Los Angeles is a town where everyone is always pitching – their screenplay, tv show, movie, music – you name it, so here’s my pitch: a middle-aged New Zealand woman wins a green card and moves to Los Angeles to chase her dream of becoming a screenwriter.
Great idea, huh? If it was a movie, she would come to LA and after a series of misadventures and setbacks, overcome her internal character flaws, land a great job, sell that screenplay for six-figures, and find romance. I’d watch that! Or a TV series perhaps? Each week our protagonist struggles with being a fish out of water as she navigates the weird and wonderful ways of Los Angeles and struggles with its cult of youth. Sort of a “Not Hot in Los Angeles”.
Or maybe a reality show? Every week, our hapless heroine faces a new challenge as she navigates the complexities of moving from sleepy New Zealand to the fantasy capital of the world.
“The open road still softly calls, like a nearly forgotten song of childhood.”
I’m opting for the reality show version, because this is my reality and although it is a huge adventure, it certainly has its challenges. It had its beginnings in what screenwriters call the inciting incident. After a great holiday in Los Angeles two years ago, I decided to enter the diversity (green card) lottery when the link popped up in my Facebook feed.
A surprising amount of people, both in the US and home in New Zealand, don’t know about the lottery or think it’s a scam, but every year the US government awards 50,000 green cards to countries that have low rates of immigration to the US – New Zealand being one of them. Now 50,000 may seem a lot, but 22.4 million people entered in 2017 (someone better at math then me can work out the odds).
The initial application is fairly simple and free, so if you are on a site asking for money, it’s not the correct one. On a whim, I merrily applied and sent out the application, seemingly into a black hole, then promptly forgot about it.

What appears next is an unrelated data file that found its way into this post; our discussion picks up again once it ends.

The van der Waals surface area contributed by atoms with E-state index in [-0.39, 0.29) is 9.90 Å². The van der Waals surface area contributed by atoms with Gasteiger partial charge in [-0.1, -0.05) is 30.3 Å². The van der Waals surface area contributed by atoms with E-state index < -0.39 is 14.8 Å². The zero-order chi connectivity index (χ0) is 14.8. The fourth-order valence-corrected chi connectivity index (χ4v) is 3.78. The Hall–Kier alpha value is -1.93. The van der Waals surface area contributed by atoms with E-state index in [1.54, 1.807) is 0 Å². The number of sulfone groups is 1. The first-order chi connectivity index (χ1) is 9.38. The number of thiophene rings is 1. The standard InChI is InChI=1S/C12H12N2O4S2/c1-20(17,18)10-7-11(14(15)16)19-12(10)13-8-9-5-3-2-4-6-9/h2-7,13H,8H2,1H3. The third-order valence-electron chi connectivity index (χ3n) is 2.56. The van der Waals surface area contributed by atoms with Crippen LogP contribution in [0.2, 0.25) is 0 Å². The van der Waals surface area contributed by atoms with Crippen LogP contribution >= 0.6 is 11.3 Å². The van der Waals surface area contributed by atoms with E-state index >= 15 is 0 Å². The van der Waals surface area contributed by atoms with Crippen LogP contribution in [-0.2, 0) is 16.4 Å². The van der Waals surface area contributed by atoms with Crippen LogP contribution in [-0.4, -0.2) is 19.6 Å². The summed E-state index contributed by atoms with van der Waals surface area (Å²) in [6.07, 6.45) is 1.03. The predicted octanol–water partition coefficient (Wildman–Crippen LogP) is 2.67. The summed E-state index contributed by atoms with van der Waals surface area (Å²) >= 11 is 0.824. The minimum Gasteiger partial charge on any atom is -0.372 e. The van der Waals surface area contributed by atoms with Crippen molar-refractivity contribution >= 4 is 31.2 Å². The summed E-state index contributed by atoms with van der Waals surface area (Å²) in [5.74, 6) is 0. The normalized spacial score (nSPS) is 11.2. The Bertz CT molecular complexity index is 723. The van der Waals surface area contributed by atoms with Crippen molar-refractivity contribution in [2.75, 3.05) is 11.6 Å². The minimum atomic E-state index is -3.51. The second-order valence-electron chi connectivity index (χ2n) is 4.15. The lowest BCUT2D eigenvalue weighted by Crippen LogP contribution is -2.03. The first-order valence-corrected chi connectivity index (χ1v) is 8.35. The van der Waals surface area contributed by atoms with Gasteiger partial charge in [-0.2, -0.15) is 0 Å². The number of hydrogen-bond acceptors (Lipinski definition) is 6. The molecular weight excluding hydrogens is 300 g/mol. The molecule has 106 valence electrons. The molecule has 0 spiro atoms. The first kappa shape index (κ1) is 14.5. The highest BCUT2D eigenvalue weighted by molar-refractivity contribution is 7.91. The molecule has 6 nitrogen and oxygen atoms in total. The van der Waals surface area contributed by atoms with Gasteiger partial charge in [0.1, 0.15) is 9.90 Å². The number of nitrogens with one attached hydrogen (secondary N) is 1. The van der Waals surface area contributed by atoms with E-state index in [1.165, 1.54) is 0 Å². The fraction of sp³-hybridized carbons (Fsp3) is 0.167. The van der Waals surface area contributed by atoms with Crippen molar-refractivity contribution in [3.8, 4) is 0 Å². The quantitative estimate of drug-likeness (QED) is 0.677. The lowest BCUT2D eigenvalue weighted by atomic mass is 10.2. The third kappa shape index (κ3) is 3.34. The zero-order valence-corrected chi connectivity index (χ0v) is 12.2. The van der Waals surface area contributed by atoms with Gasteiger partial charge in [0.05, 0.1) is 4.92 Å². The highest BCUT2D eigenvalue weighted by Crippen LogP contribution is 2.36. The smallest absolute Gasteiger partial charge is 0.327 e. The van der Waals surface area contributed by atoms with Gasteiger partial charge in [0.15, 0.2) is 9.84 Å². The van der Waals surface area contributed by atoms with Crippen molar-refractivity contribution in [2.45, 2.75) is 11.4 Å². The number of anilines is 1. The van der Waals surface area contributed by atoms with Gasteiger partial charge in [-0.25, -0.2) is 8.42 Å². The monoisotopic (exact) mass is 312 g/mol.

About six months later a notification popped up in my email, so I dug out the super-secret code which ‘you must not lose’ and checked my application. I think my exact words were ‘you are fucking kidding me” when I saw the sentence – “congratulations you have been selected.” I never win anything, except a bike once.
In some ways, this was a case of be careful what you wish for. By this time, my initial post-US holiday excitement had worn off and I was studying fulltime for my Masters In Communications Studies. I decided I wasn’t going to go forward, but part of me was also thinking “what-if?” so eventually I decided to continue with the application and make up my mind later.
And this became the first challenge for my real-life reality show. The initial application may have been easy – the second part was not as you have to undergo detailed background and security checks, including listing every address I had lived at since I was 16 years old with no more than a month in-between!
It was then I realised that I have been quite the roamer. My family left New Zealand when I was 16 to live in Australia, and when I was in my twenties, I set off travelling to Southern Africa, the United Kingdom, then back to South Africa and finally home. Talk about the da Vinci code – I had to dig out old address books, track down long-lost flatmates, and scour Google maps. I’ve always been amazed by people who stay in the same place their whole lives, but in this instance it would have been handy to have done the same.
Eventually I managed to pull together my life’s history, which I sent back to the black hole. I heard nothing for six months so I assumed that my application wasn’t going any further. I got on with my life, working on a screenplay for my thesis, getting a great new job; life was ticking along nicely when the email dropped – my US consulate appointment was in six weeks’ time! Wait, what!?